|Here I am tarring the logs that were used in the wooden frame. We attached the ends of the poles onto watertreated wood panels along with some tarred roofing paper and then the 'legs' were set onto compacted gravel base and more gravel was spread over them and compacted well (the ends of the logs are therefore not in direct contact with soil and hopefully never too much water either, to prevent them from rotting). The tar smells wonderful, although I must admit, whilst applying it, the smell was slightly OVERWHELMING! ;) I could have used concrete and steel posts with the wooden poles to avoid all this hassle, but I don't want to pour concrete into my sacred space (which this for me is, as a place where I grew up as a child)|
|Preparing to get the tarpaulin on the structure.|
|Here I am on the top of the ladder, trying to maneuver the massive blanket of plastic on this thing (with my brother and father)!|
|The work in progress as seen under the tarp. My son has just stuck his curious fingers in pine sap, which is still leaking from some of the logs :)|
|I started filling the first rows of earthbags with gravel (the same that was used for the floor).There will be in total of four rows of bags in the stemwall, on top of which the cob, cordwood cob and strawbale walls will be built.|
So, here we are. There is so much else to say and write but I am still quite exhausted from the first episode of build and want to focus on the next time I get to go there. I have done some video filming also and my friend and regular cameraman Mikael will come and visit me in the next few months to do some dedicated filming of the progress (with me included in the footage, which doesn't hugely appeal to me as a director...)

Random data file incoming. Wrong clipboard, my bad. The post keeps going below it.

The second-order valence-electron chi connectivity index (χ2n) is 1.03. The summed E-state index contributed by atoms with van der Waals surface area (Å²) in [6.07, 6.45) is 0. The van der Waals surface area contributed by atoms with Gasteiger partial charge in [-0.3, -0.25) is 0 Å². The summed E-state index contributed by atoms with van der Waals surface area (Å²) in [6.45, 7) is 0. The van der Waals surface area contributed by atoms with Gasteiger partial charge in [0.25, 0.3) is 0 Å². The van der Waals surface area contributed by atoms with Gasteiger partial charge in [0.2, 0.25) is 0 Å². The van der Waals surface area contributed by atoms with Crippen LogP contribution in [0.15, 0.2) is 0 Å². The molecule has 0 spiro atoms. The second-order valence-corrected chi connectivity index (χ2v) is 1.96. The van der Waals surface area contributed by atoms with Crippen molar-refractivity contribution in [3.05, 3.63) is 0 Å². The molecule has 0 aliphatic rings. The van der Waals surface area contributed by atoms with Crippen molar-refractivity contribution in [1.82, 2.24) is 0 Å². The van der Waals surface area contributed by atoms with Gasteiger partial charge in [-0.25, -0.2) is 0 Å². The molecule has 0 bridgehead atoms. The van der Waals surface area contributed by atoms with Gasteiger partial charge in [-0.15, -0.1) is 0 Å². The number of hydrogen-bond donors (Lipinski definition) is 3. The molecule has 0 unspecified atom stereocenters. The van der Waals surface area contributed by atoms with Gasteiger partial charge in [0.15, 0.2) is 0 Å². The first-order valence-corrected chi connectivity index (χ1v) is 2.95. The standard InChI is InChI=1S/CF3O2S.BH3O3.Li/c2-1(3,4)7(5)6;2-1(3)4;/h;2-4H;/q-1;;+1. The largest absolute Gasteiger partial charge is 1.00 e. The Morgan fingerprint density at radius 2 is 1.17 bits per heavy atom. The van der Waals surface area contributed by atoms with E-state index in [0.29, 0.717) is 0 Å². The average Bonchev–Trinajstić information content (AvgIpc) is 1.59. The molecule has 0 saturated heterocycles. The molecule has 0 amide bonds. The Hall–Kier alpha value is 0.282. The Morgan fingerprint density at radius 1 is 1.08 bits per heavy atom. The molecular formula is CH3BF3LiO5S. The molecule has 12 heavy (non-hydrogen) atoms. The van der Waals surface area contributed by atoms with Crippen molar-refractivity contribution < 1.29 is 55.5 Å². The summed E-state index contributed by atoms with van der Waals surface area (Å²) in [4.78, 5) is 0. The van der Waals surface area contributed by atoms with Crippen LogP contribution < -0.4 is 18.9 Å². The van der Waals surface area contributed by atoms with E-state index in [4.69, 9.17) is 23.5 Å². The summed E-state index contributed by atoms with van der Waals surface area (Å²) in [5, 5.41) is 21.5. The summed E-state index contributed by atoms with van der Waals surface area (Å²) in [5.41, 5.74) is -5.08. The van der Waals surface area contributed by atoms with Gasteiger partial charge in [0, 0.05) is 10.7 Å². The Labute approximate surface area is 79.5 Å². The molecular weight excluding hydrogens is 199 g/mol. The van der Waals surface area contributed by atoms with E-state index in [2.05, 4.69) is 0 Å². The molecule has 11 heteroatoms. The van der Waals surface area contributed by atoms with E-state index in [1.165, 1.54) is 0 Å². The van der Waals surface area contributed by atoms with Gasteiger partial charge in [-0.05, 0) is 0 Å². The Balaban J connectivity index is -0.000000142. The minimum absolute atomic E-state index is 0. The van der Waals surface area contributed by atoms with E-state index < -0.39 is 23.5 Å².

I am so very grateful to my family in Finland, who have worked so hard on this with me, particularly my father, without whom getting to this point in the build would have been incredibly slow, difficult, maybe even impossible. But, I still believe, as I have done before, that nothing is impossible where dreams and heart are involved. Not with me, not with anyone. Even though this cottage is far from finished, it is incredibly satisfying to be able to work with one's hands - and see, touch and smell the results.I kid you not, it may be one of the best experiences in the world!!! So, please try it, if you haven't... :)
A few days ago, on the last evening of my first two weeks in Finland, I poured a glass of red wine for myself and went out to the cottage, sat in front of it and watched the forest in the evening sun, with my giant wishing tree and its leaves fluttering in the gentle breeze. I was so loving the look and the sound of it. It brought a tear to my eye to think that I am allowed to be here, to dig up this earth, to use this wood, to work with people I love, to listen to these birds, to participate in nature, to feel gratefulness, to witness beauty, to feel with all my heart, to learn, to appreciate, to be grateful, to be human. To be part of it all. Part of nature.
That is all I ever could have wished for. Thank you tree - for listening to me.
|My giant wishing tree (aspen) in the background, as seen through two conjoined birch trees.|